A federal task force is walking back a 2012 recommendation that men between ages 55 and 69 not be screened for prostate cancer. PSA testing reduces the risk of dying of prostate cancer, but there is no evidence it reduces the risk of dying. "Other men will realize the likely benefit is small and aren't willing to risk the harms", she said.
A recent study proved that a screening process based on PSA levels could accurately predict the development of prostate cancer way before the problem is detected.
And if someone has a slow-growing prostate cancer that doesn't necessarily need treatment, the emotional distress of a cancer diagnosis shouldn't be underestimated, Turini said. Ultimately the goal of the PSA test is to identify cancer earlier on before it becomes terminal.
The new draft guidelines echo those of several leading medical groups. The biggest remaining difference is timing.
In a draft guideline released today, the task force takes the position that for men aged 55 to 69, the decision to undergo screening "is an individual one".
"I'm very pleased. I view this as a victory for PSA screening for prostate cancer", says Dr. William Catalona, a professor of urology at the Northwestern University Feinberg School of Medicine. At the same time, the specialty group took issue with the panel's decision to maintain its recommendation against screening for men 70 and older, saying that healthier older men might benefit from the test. In 2012, it recommended clinicians "discourage the use of the service" because of a "moderate or high certainty that the service has no net benefit or that the harms outweigh the benefits". Read the new advice here.
"Screening programs may also prevent up to 3 cases of metastatic prostate cancer per 1,000 men screened over 13 years", the statement says. When it appears in middle-aged men, it frequently develops so slowly that it's rarely the cause of death, so treating it with invasive and toxic therapies like surgery, chemotherapy and radiation often exposes men to more side effects and harms without protecting them from dying from that cancer.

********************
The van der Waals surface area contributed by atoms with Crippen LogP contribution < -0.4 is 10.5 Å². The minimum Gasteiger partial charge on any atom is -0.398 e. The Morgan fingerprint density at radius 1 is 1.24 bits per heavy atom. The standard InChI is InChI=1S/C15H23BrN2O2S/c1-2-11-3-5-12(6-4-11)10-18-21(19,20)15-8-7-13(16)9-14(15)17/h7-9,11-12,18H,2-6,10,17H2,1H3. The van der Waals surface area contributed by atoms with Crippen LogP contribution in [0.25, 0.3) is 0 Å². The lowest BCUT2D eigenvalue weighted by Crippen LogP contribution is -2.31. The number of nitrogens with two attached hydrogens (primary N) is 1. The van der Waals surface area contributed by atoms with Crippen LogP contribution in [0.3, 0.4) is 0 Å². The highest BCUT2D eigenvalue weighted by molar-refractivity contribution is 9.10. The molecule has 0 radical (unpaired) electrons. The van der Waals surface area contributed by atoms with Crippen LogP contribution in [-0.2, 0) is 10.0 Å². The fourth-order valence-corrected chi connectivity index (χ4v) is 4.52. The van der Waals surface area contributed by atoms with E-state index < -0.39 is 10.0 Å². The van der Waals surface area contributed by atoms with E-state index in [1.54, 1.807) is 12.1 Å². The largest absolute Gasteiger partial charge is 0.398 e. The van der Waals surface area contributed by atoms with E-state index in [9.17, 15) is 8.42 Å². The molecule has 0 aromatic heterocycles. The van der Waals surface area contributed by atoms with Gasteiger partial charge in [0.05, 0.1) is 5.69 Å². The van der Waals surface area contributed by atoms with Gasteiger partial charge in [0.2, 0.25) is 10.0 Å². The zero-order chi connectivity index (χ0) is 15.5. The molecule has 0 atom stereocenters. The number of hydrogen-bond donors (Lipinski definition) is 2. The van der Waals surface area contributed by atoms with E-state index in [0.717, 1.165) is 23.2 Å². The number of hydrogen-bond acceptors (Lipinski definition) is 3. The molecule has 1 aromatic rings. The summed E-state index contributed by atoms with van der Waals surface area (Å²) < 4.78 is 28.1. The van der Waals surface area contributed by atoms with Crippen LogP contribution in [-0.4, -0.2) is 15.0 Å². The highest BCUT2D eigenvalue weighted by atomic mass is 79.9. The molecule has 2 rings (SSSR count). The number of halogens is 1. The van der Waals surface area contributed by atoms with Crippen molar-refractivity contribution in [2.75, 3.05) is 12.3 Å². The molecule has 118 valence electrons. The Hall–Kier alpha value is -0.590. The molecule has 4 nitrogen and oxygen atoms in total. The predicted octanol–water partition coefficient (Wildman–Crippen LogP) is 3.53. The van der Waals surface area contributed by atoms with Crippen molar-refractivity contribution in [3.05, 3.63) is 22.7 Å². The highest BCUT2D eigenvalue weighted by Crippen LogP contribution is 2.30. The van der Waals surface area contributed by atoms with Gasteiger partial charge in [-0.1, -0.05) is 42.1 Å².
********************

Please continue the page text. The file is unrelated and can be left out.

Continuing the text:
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But the results of research from the last five years have changed that equation, the task force says.
PSA screening, then, is like a dentist applying a sealant to one of your 32 teeth, and that sealant reduces the risk of losing the treated tooth by 20 percent.
Prostate cancer is so common that one published 2015 study reported more than one-third of white men and one-half of black men ages 70 to 79 were found to have previously undiagnosed prostate cancer on autopsy.
"They should be aware that the PSA test is a screening test for prostate cancer, it might have a false elevation but it's the only test we have that's blood-based that can detect prostate cancer clearly", said Brandt.
"The importance of PSA testing is that it's bringing men into contact with the healthcare system", said Dr. Ramon Perez, an urologist and advisor to MHN. Marsha Blackburn, R-Tenn., and Bobby L. Rush, D-Ill., introduced legislation to "reform" the independent panel and add specialists to the prevention experts appointed by a federal health agency. Their advice influences both physicians and insurance coverage (both public and private insurance)-as the Affordable Care Act covers preventive screenings rated as A or B. Following a well-established process, it reviews the scientific evidence, issues a draft guideline for the public and solicits comment.
Why is the task force now recommending a change?USPSTF said patients are more likely to experience AEs than receive a benefit.
For men between the ages of 55 and 69, getting screened for prostate cancer is a mixed bag of possible, down-the-road benefits and just-as-possible immediate harms. African-American men, men with a family history of the disease, and men exposed to Agent Orange and some other chemicals are at greater risk. In 2008, the group said there was too little evidence to make any kind of recommendation for younger men but said those 75 and older shouldn't be screened. In addition, new research has shown that preventative actions such as repeated PSA testing can help men diagnosed with cancer avoid overtreatment. That initial report drew some controversy, including from screening advocates who urged that the panel's report reflect stronger confidence in the lifesaving benefits of the PSA test.